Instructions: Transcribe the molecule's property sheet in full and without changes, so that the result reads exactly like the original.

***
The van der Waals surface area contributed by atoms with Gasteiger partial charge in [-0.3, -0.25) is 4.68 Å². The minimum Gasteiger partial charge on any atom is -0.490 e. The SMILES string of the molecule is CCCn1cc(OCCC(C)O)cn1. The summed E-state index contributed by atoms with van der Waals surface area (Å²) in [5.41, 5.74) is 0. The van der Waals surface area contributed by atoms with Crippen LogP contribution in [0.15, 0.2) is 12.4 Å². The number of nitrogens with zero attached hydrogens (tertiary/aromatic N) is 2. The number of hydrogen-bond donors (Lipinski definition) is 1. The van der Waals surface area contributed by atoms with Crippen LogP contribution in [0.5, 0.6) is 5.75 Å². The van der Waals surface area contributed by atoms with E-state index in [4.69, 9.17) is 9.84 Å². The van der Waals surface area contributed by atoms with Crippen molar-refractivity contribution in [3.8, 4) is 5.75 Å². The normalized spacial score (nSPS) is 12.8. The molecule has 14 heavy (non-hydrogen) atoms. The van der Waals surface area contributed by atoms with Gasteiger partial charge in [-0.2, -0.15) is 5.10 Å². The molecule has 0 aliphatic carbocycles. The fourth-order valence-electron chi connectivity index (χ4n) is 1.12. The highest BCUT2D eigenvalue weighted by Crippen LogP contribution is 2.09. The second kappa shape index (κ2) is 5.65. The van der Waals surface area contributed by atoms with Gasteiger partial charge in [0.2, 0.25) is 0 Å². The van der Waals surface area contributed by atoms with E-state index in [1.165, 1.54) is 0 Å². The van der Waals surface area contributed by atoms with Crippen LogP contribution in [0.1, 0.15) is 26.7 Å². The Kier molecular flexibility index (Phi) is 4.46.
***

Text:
The van der Waals surface area contributed by atoms with Gasteiger partial charge in [-0.3, -0.25) is 4.68 Å². The minimum Gasteiger partial charge on any atom is -0.490 e. The SMILES string of the molecule is CCCn1cc(OCCC(C)O)cn1. The summed E-state index contributed by atoms with van der Waals surface area (Å²) in [5.41, 5.74) is 0. The van der Waals surface area contributed by atoms with Crippen LogP contribution in [0.15, 0.2) is 12.4 Å². The number of nitrogens with zero attached hydrogens (tertiary/aromatic N) is 2. The number of hydrogen-bond donors (Lipinski definition) is 1. The van der Waals surface area contributed by atoms with Crippen LogP contribution in [0.5, 0.6) is 5.75 Å². The van der Waals surface area contributed by atoms with E-state index in [4.69, 9.17) is 9.84 Å². The van der Waals surface area contributed by atoms with Crippen molar-refractivity contribution in [3.8, 4) is 5.75 Å². The normalized spacial score (nSPS) is 12.8. The molecule has 14 heavy (non-hydrogen) atoms. The van der Waals surface area contributed by atoms with Gasteiger partial charge in [-0.2, -0.15) is 5.10 Å². The molecule has 0 aliphatic carbocycles. The fourth-order valence-electron chi connectivity index (χ4n) is 1.12. The highest BCUT2D eigenvalue weighted by Crippen LogP contribution is 2.09. The second kappa shape index (κ2) is 5.65. The van der Waals surface area contributed by atoms with Gasteiger partial charge in [0.2, 0.25) is 0 Å². The van der Waals surface area contributed by atoms with E-state index in [1.165, 1.54) is 0 Å². The van der Waals surface area contributed by atoms with Crippen LogP contribution in [0.1, 0.15) is 26.7 Å². The Kier molecular flexibility index (Phi) is 4.46.